October 10 2005
An uneasy tension lies between the protection of creative content and new forms of technology for exploiting creative content. The conveniences of modern technology have dramatically increased the ease with which users can enjoy creative works. However, with convenience comes challenge. Photocopy machines, tape recorders, video cassette recorders (VCRs), digital computers, CD burners and ubiquitous internet access all have the potential to make illicit copying easy, thus weakening the ability to protect creative ideas. Legal protection can help copyright owners guard their creative works, but care must be taken to avoid stifling new forms of technology.
Thus, the question becomes: how does the law strike the delicate balance between fostering new innovation and simultaneously protecting intellectual property in a digital age? The answer is not completely clear, but a recent Supreme Court decision provides a new piece of the puzzle. MGM v Grokster, much like the Napster controversy of five years ago, considers the issue of holding an internet peer-to-peer file sharing service liable for indirect copyright infringement. Such services are quite popular and, as a result, the Grokster Case has been the subject of much attention, both in technical circles and in the mainstream media.
On the very last day of its 2005 term, the Supreme Court handed down its ruling in Grokster, answering some questions and simultaneously posing new ones. This update explores the recent history of copyright infringement law and technology in the context of Grokster and two key cases that preceded Grokster: the Sony-Betamax decision and the Napster decision. It examines what issues have been settled by these cases and what issues are still up for debate.
There are two main legal theories under which a party can be sued for copyright infringement: direct infringement and indirect infringement. Direct infringement actions target parties who actually engage in illegal uses of copyrighted material, whereas indirect infringement actions target parties who facilitate direct infringement.
Copyright owners have always had the option of suing direct infringers. That is, the owner of the copyright to a bestselling novel can always sue the person who uses a photocopy machine or computer to make and sell illegal copies. Likewise, copyright owners can always sue the person who uses a CD burner or a software program to make pirated copies of the owners' songs and movies.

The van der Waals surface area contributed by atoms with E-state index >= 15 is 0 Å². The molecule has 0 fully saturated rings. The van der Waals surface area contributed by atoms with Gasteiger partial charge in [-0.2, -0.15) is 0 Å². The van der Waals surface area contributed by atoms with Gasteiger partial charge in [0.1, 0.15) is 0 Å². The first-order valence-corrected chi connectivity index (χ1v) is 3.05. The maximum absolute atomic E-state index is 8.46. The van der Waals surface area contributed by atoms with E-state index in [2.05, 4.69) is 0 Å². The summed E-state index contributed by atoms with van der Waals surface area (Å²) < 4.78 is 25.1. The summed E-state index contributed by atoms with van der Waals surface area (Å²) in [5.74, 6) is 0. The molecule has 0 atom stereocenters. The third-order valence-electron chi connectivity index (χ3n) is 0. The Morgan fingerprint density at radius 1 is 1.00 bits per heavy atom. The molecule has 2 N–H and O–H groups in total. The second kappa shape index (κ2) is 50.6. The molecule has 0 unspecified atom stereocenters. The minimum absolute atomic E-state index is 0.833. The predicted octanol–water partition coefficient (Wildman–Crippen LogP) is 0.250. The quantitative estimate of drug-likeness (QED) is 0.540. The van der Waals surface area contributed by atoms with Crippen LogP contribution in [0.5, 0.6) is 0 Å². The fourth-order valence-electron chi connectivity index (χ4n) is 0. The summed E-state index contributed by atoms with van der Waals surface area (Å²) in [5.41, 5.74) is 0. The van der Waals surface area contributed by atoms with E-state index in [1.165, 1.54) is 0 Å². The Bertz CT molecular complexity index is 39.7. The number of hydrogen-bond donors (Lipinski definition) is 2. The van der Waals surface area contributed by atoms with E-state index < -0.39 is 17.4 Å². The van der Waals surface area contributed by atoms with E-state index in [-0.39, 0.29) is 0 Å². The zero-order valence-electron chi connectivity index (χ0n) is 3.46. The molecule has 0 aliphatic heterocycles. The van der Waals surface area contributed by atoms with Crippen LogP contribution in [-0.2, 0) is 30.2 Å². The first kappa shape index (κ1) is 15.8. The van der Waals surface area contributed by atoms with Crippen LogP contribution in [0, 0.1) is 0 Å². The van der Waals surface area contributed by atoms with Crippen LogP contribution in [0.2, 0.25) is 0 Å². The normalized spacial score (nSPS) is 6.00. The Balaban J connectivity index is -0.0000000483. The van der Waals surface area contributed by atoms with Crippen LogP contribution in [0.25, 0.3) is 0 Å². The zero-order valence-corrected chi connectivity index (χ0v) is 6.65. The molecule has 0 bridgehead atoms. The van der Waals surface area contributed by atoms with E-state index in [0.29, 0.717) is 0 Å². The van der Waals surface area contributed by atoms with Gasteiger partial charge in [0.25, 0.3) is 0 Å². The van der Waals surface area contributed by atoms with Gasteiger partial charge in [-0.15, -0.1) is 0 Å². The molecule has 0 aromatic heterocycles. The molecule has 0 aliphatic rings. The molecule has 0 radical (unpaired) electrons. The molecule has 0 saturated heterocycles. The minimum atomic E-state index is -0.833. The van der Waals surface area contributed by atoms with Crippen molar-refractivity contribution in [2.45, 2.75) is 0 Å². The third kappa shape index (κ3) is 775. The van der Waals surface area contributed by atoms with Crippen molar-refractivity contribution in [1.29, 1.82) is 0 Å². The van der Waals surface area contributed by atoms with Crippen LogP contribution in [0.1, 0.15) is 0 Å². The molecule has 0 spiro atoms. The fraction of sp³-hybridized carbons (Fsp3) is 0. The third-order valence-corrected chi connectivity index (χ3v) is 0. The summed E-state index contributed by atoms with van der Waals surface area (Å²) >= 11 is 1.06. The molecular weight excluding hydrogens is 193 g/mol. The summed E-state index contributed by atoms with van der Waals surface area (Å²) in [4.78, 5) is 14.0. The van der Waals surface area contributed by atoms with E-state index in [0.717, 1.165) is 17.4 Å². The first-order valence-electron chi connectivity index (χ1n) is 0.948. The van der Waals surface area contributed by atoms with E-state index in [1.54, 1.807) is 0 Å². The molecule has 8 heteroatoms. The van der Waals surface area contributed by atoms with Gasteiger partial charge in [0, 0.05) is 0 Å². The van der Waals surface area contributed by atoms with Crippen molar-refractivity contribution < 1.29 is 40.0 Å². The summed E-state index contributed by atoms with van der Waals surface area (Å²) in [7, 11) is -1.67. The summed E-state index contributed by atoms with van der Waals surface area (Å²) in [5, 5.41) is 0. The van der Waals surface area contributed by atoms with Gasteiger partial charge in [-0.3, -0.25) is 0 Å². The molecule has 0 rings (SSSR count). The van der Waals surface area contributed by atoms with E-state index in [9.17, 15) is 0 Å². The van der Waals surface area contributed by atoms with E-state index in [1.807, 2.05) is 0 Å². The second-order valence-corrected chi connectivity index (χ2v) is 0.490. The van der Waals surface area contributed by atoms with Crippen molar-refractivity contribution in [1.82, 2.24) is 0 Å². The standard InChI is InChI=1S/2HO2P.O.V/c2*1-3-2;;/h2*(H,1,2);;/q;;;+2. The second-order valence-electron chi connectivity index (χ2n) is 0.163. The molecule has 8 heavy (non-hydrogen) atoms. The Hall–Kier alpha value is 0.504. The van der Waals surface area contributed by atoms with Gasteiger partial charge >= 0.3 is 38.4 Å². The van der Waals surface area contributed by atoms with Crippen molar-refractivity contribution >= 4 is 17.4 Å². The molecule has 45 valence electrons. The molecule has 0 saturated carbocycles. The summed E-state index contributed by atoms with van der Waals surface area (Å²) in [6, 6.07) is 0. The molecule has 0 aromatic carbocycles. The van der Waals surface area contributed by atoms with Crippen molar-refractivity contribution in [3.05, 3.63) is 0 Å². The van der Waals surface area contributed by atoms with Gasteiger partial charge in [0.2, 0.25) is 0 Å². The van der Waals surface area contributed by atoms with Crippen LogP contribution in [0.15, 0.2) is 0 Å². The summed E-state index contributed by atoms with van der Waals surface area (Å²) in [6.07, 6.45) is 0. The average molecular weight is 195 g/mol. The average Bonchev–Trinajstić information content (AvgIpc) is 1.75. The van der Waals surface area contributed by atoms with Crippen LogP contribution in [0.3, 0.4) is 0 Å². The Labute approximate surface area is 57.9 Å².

However, such enforcement can be costly and difficult, and the ability to obtain a significant remedy may be limited. The sheer number of direct infringers can be very large and it is often not economically feasible to track down and sue thousands or even millions of such direct infringers. So copyright holders may prefer to use a legal theory of indirect infringement, by which they can sue a not-so-innocent third-party provider whose products or services are utilized by the direct infringer. However, imposing such liability can create a difficult issue when the provider's product or service has both lawful and unlawful uses.
Typically, a copyright holder has two such theories of indirect liability available. The first is vicarious liability, and allows a copyright holder to sue an indirect party that has supervisory control over the direct infringer and a financial interest in the infringement. For example, Napster was held vicariously liable because its technology ran through a centralized server under Napster's control and the wide use of its product for copyright infringement allowed Napster to bring in advertising revenue. The second theory, contributory liability, allows a copyright holder to sue a party that facilitates infringement. Generally, this has required the indirect infringer to know about the direct infringement and to make a material contribution to that infringement.
One of the first big cases in which an indirect copyright liability theory was utilized involved VCR technology. This case is popularly known as the Sony-Betamax Case.(1) In 1976 Sony introduced the Betamax VCR to the consumer market at an affordable price and it quickly became a popular new gadget. However, major motion picture studios such as Universal brought suit against Sony for contributory liability, arguing that the manufacturer had provided a material contribution to copyright infringers by offering its VCR product for sale and that Sony knew that users were utilizing it for infringement purposes. In particular, the film industry had documented widespread use of the Betamax to record broadcasted television programming. Sony countered that: